Aeronautical Engineering Career Benefits?

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  • Thread starter DRAGONITE$
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  • #1
If I study AE will it enable me to get a job outside Aero Industry?
Should I do Mech E instead?
 

Answers and Replies

  • #2
SteamKing
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What kind of job?
 
  • #3
Any other job apart from Aero Industry related
 
  • #4
I am sorry if I failed to make my point clear.
For example ..... car manufacturing industry or other engineering industries other than aeronautics industry
 
  • #5
SteamKing
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Well, since it's the 21st century, I suppose some sort of flying car might be developed eventually, but if you are no longer particularly interested in flying machines, a transfer to Mech Eng is probably warranted.
 
  • #6
So doing Aero wont get you anywhere other than Aero fields?
 
  • #7
Please be a little detailed and try to be more informative on all your answers.
 
  • #8
donpacino
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A degree in AE will not make it so you cannot get a regular ME job, as in most cases you will be qualified.
However keep in mind that when comparing candidates for that regular ME job, employers may favor ME over AE
 
  • #9
However keep in mind that when comparing candidates for that regular ME job, employers may favor ME over AE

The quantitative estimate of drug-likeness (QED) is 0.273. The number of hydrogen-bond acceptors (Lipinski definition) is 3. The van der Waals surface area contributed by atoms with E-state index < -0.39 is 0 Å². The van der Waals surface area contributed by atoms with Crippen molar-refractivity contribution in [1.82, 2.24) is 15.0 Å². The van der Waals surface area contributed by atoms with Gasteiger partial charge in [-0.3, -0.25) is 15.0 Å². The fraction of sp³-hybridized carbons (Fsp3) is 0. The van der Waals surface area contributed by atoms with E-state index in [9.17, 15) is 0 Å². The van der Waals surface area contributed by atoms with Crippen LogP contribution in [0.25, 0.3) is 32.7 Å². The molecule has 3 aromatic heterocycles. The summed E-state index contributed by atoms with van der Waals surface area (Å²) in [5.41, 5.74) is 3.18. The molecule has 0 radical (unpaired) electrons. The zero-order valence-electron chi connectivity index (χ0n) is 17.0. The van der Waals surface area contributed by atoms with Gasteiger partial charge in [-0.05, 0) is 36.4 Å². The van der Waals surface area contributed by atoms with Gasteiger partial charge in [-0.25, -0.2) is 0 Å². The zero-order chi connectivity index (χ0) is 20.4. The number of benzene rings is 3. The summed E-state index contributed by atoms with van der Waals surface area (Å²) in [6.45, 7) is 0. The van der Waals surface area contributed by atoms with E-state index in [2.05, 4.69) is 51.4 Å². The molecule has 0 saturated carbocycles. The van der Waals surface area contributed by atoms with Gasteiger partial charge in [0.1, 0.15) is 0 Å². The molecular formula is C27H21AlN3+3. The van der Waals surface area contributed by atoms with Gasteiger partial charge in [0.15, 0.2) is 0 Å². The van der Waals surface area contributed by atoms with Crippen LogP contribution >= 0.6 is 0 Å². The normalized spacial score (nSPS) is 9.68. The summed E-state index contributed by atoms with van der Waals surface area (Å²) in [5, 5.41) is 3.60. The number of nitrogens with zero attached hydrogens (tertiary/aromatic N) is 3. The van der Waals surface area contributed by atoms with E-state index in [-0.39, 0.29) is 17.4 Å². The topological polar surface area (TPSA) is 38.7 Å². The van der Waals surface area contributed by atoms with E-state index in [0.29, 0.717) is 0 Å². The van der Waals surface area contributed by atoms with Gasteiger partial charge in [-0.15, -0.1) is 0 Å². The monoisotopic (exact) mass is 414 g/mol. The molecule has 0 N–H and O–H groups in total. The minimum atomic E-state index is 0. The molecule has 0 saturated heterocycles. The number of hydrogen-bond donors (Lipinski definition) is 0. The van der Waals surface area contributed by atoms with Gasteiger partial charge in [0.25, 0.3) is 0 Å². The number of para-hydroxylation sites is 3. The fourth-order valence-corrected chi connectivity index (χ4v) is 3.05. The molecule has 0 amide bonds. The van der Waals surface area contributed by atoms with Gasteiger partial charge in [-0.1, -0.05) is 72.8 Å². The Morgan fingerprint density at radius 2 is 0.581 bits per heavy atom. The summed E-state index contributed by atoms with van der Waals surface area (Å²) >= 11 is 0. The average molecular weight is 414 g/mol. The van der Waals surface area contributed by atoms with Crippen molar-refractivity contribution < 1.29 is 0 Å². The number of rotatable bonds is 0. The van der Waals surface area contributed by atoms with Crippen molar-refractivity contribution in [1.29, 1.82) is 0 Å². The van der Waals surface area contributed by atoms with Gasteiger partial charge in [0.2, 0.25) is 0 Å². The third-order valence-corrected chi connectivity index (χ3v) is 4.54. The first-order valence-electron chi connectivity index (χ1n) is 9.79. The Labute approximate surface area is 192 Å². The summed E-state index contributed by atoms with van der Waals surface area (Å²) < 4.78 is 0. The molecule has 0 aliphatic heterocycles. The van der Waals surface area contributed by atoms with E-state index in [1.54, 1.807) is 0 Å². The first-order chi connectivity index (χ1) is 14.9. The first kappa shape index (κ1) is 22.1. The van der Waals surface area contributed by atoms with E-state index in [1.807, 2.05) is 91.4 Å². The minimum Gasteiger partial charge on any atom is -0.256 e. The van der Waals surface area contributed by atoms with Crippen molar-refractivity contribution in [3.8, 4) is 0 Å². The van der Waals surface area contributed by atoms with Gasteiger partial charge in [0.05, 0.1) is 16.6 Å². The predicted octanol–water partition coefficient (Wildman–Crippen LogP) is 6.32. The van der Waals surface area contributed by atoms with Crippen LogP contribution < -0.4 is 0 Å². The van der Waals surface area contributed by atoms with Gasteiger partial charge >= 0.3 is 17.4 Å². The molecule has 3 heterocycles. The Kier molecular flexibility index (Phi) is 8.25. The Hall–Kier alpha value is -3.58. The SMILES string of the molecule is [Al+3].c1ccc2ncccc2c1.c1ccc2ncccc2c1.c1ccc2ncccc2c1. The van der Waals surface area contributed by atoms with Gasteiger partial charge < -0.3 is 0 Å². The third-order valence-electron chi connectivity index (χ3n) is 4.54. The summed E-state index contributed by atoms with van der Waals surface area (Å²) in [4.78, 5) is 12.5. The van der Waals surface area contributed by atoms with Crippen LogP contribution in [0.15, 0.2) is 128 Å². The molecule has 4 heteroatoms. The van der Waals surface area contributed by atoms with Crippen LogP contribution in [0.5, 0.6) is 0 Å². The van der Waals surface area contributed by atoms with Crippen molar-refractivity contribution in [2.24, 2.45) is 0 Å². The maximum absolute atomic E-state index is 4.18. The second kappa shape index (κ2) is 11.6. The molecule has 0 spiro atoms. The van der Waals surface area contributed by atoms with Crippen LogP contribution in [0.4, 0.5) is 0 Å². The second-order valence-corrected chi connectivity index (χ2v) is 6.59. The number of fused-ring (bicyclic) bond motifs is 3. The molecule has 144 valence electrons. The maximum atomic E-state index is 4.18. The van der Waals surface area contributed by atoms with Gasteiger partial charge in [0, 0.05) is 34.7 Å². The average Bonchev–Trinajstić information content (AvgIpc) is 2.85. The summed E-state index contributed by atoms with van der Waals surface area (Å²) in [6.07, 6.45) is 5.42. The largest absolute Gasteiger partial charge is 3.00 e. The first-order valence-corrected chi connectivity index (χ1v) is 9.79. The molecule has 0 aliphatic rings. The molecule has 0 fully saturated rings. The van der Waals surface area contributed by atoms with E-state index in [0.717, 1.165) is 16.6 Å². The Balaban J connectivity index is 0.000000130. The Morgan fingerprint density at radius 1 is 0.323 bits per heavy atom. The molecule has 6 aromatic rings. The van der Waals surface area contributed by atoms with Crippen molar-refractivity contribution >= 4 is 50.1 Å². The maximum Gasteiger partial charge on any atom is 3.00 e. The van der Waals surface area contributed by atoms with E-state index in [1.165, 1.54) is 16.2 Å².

So does this go vice versa, where when comparing candidates for an AE job, employers may favour AEs ove MEs?
 
  • #10
donpacino
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So does this go vice versa, where when comparing candidates for an AE job, employers may favour AEs ove MEs?
That really depends on the classes you take and the job itself, and as such the question cannot really be answered.

For example. If you take a few classes in aerospace controls, aircraft dynamics, etc... and then apply for an aircraft controls job, you may be favored over a mechanical engineer who has the theoretical know-how, but doesn't have the limited application specific knowledge that you have.

At the end of the day, if you really want to work on aerospace structures and systems, it might be better to go into aerospace engineering, however mechanical engineering really won't limit you.

I would recommend doing a side by side comparison of the two programs at a school, and see which you like better, or talk to a professor or upper level student.
 
  • #11
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Aeronautical Engineering is basically Mechanical Engineering with more emphasis on compressible fluid mechanics.

What you learn could also be applied to HVAC design, turbocharger design, wind turbines, steam turbines, and many more things. Even firearm designs can be an part of this. All of them have interesting problems that involve compressible fluids.

Or you could simply go for Mechanical Engineering and take an extra course or two to minor in Aeronautical Engineering.
 
  • #12
what about dual degree
 
  • #13
donpacino
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I don't think a dual degree would really benefit, as a lot of the classes cover the same material.
 

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